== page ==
Induction cooking involves an alternating magnetic field in a coil underneath a smooth glass/pyrex surface. This alternating field induces eddy currents in an iron pot placed on the hob. In turn, these currents (due to Joule heating) cause the pot to directly heat up and the contents within them.

The actual glass/pyrex surface heats up as a result of contact with the hot pot. Often, induction hobs have a fail-safe whereby you can only turn on a heating ring when a pot is placed onto it (unlike a typical electric/gas hob). In this sense, it cannot be heated/kashered at full temperature in the same way that an electric/gas hob can be - the glass surface of an induction hob is indirectly heated by the pot.

Is there a procedure to kasher such a surface for Pesach bearing in mind the Ashkenazi stringency not to kasher glass on Pesach?

  • The concern with glass is the inability to effectively perform hagolah on it. Libun is tstill possible. Most kashrus agencies suggest turning the burners on high for an extended period of time, and then covering the space between the burners (since it can't be kashered, though why this is so eludes me). Mar 29 '15 at 12:15
  • @IsaacKotlicky I will edit my post to include that some induction hobs can only be turned on when a pot is placed on it. In this sense it is unlinke an electric/gas hob.
    – bondonk
    Mar 29 '15 at 12:18
  • So why not place a metal plate or somesuch on the burner to activate it for kashering? if the metal gets hot enough for libun, the glass al achas kama vekama? Mar 29 '15 at 12:40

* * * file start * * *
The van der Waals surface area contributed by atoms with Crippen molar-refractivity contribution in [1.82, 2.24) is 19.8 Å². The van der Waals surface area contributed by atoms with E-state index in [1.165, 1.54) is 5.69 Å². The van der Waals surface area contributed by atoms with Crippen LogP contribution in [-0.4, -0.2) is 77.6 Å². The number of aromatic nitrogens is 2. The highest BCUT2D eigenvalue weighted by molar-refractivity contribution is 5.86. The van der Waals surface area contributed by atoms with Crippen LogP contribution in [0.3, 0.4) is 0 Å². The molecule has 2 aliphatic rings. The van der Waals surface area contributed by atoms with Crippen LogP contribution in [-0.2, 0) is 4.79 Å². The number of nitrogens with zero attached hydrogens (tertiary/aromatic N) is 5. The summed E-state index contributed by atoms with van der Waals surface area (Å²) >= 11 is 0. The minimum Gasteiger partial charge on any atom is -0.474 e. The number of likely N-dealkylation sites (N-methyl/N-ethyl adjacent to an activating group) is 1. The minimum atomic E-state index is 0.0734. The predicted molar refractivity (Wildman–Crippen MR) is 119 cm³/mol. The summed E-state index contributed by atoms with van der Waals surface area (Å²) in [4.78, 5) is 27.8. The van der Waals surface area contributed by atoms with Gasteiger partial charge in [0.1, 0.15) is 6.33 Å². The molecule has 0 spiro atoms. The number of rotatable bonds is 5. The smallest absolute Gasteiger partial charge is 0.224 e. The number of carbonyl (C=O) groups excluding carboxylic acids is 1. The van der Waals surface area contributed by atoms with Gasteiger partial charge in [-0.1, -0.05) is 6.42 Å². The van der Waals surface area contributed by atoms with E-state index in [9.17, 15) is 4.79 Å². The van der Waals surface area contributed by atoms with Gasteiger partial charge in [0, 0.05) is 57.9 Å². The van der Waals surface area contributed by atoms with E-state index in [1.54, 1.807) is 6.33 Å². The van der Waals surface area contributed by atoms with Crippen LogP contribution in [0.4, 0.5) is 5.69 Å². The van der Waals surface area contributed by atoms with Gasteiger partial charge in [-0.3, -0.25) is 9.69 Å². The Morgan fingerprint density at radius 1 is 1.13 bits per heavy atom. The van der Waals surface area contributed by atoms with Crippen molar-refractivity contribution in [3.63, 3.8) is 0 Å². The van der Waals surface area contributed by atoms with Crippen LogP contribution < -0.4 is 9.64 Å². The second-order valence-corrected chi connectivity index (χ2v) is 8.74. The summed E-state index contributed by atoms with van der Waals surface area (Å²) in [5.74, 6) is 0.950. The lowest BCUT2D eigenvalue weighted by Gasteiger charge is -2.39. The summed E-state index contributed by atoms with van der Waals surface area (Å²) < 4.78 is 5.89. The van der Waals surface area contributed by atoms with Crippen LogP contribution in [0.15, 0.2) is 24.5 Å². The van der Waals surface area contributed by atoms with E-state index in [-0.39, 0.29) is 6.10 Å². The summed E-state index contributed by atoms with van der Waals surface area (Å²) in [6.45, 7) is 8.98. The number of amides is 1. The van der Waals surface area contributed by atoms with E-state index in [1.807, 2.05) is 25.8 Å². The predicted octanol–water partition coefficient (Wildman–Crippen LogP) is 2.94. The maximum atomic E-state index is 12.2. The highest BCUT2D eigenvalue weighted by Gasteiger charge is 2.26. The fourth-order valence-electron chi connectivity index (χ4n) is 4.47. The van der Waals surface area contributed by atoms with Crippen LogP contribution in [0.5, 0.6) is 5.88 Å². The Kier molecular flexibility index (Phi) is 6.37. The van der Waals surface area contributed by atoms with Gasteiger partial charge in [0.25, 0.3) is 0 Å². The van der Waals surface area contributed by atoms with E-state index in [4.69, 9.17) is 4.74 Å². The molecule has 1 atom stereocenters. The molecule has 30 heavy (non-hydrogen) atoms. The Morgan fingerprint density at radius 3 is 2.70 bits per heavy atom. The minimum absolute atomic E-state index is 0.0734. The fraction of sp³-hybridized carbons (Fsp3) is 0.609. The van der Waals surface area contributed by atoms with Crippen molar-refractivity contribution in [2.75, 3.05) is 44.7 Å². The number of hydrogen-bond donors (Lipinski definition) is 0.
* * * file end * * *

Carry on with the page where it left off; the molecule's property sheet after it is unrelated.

• There is still the issue of kashering glass for ashkenazim. Also, induction hobs only work with iron pots, would you need a koshered iron pot to do this?
    – bondonk
    Mar 29 '15 at 12:43
  • Not a clue. Why not a flat plate of iron on the burner itself? I've never used induction tops personally, so this is unfamiliar ground to me... Mar 29 '15 at 12:44

I don't understand these answers. Surely the basis of kashering is to bring the item to a temperature above that that it experiences when cooking. As the glass top only receives heat indirectly (from the pot above), it never reaches a particularly high temperature and therefore does not need hagolah or libun. Or have I misunderstood this.

  • Hi! Welcome to Mi Yodeya. I recommend the tour, so you see how this site works -- it's different from other sites you may be accustomed to. For example, the spot where you posted is reserved for answers to the original question, and is not for comments/questions on other posts. If you intended this as an answer (that in fact one need kasher such a surface), then that's fine, but then you should probably word it as such.
    – msh210
    Mar 11 '16 at 18:34

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